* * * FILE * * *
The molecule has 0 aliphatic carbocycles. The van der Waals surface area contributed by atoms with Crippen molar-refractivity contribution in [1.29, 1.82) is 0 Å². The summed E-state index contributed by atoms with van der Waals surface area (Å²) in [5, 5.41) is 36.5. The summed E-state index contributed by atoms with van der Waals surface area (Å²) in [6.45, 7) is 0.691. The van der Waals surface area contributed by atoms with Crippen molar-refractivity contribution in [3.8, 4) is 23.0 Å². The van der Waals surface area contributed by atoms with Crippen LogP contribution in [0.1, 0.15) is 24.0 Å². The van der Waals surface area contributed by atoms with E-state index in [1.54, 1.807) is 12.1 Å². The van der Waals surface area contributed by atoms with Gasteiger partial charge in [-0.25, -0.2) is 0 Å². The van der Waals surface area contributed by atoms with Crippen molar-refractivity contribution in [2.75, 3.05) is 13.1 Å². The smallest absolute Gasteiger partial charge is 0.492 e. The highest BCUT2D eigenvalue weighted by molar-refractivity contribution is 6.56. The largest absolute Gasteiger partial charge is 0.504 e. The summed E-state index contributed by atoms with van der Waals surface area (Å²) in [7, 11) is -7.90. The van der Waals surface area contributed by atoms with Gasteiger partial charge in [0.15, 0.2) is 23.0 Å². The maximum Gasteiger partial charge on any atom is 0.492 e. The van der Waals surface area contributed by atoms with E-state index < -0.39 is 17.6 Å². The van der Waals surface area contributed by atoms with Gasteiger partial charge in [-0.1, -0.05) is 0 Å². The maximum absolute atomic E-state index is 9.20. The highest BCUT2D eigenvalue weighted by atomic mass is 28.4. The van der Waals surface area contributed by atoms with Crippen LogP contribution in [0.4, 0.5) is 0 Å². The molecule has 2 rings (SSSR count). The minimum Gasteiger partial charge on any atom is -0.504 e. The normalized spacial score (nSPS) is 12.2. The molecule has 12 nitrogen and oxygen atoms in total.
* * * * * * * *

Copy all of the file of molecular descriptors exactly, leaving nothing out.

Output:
The molecule has 0 aliphatic carbocycles. The van der Waals surface area contributed by atoms with Crippen molar-refractivity contribution in [1.29, 1.82) is 0 Å². The summed E-state index contributed by atoms with van der Waals surface area (Å²) in [5, 5.41) is 36.5. The summed E-state index contributed by atoms with van der Waals surface area (Å²) in [6.45, 7) is 0.691. The van der Waals surface area contributed by atoms with Crippen molar-refractivity contribution in [3.8, 4) is 23.0 Å². The van der Waals surface area contributed by atoms with Crippen LogP contribution in [0.1, 0.15) is 24.0 Å². The van der Waals surface area contributed by atoms with E-state index in [1.54, 1.807) is 12.1 Å². The van der Waals surface area contributed by atoms with Gasteiger partial charge in [-0.25, -0.2) is 0 Å². The van der Waals surface area contributed by atoms with Crippen molar-refractivity contribution in [2.75, 3.05) is 13.1 Å². The smallest absolute Gasteiger partial charge is 0.492 e. The highest BCUT2D eigenvalue weighted by molar-refractivity contribution is 6.56. The largest absolute Gasteiger partial charge is 0.504 e. The summed E-state index contributed by atoms with van der Waals surface area (Å²) in [7, 11) is -7.90. The van der Waals surface area contributed by atoms with Gasteiger partial charge in [0.15, 0.2) is 23.0 Å². The maximum Gasteiger partial charge on any atom is 0.492 e. The van der Waals surface area contributed by atoms with E-state index < -0.39 is 17.6 Å². The van der Waals surface area contributed by atoms with Gasteiger partial charge in [-0.1, -0.05) is 0 Å². The maximum absolute atomic E-state index is 9.20. The highest BCUT2D eigenvalue weighted by atomic mass is 28.4. The van der Waals surface area contributed by atoms with Crippen LogP contribution in [0.4, 0.5) is 0 Å². The molecule has 2 rings (SSSR count). The minimum Gasteiger partial charge on any atom is -0.504 e. The normalized spacial score (nSPS) is 12.2. The molecule has 12 nitrogen and oxygen atoms in total.